When you are ready click on the launch button. In the first drop down select choose an existing key pair. Once done you will see the launch status page and can follow along as your server is provisioned. If you were not following along with the directions you can always add a key pair now.
Step 4. Setup RDS – skip if you are going to install mysql on the same server
Similar to EC2 you are going to launch a new DB instance. Start by clicking on the RDS service from the services drop down. Once on the dashboard, click on the Launch DB Instance button.
I am going to use mysql, but the instructions are similar across all the different engines. RDS is expensive, Multi-AZ deployments are even more expensive. I know it is not recommended, but, I have been running all my production database instances without Multi-AZ deployments. I have not had a problem yet.
Select the DB instance class. I have been able to get away with hosting instances on the micro size. If you have existing traffic, this is not recommended, but as a test you can use the smaller size and scale up later. On the next screen setup the details for the DB including connection details.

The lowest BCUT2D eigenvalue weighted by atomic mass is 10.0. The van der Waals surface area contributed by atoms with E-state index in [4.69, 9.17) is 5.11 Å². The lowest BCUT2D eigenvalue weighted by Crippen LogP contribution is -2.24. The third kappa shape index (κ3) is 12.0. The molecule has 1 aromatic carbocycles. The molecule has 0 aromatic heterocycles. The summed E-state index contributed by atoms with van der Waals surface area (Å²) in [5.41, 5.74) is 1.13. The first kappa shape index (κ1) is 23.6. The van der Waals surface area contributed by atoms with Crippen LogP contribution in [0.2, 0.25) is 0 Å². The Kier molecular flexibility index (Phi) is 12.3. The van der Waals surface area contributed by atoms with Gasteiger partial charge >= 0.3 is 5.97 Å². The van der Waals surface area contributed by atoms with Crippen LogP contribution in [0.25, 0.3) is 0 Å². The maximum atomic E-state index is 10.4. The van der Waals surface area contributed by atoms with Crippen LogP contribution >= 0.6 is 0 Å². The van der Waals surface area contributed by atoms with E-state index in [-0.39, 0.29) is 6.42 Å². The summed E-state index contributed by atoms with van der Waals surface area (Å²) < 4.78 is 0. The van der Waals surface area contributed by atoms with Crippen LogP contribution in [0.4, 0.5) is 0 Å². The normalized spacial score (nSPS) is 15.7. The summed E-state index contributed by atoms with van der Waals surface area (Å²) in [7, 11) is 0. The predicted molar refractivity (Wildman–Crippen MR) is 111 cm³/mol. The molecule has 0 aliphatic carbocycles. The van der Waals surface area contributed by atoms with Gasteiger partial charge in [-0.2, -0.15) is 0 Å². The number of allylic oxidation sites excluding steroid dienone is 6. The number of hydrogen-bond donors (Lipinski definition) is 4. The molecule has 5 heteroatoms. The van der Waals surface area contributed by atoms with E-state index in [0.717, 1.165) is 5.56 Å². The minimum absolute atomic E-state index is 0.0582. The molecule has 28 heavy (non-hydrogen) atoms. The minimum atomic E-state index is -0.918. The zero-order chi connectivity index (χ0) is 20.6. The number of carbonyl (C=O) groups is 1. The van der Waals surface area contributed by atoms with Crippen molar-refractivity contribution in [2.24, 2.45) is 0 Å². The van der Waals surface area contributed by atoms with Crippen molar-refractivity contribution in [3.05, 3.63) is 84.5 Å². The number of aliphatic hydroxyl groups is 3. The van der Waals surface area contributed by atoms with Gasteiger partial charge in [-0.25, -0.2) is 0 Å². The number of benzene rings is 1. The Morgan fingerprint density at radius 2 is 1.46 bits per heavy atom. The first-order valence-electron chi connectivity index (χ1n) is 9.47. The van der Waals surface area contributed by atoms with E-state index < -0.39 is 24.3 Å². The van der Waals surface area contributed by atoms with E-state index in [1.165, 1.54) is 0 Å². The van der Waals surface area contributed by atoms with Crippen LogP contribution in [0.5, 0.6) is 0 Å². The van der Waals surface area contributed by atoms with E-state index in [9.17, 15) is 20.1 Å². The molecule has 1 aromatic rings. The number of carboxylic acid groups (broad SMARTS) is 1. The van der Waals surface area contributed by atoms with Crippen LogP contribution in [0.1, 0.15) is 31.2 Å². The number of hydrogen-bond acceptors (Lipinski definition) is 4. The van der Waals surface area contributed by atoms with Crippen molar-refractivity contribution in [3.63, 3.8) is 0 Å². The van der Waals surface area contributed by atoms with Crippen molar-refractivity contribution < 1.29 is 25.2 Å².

Similar to the EC2 instance you are going to have to allow access to the RDS instance.
Step 5. Connect to your instance and install software
Back at the EC2 dashboard, find the instance you just launched. Note the public IP address.
In your favorite terminal software write the following command:
ssh -i keyname.pem ubuntu@ipaddress
Replace keyname.pem with your key name and ip address with the public ip address of your ec2 instance.
If you get a permission warning about your keypair. Change its permission to 600 using the following command: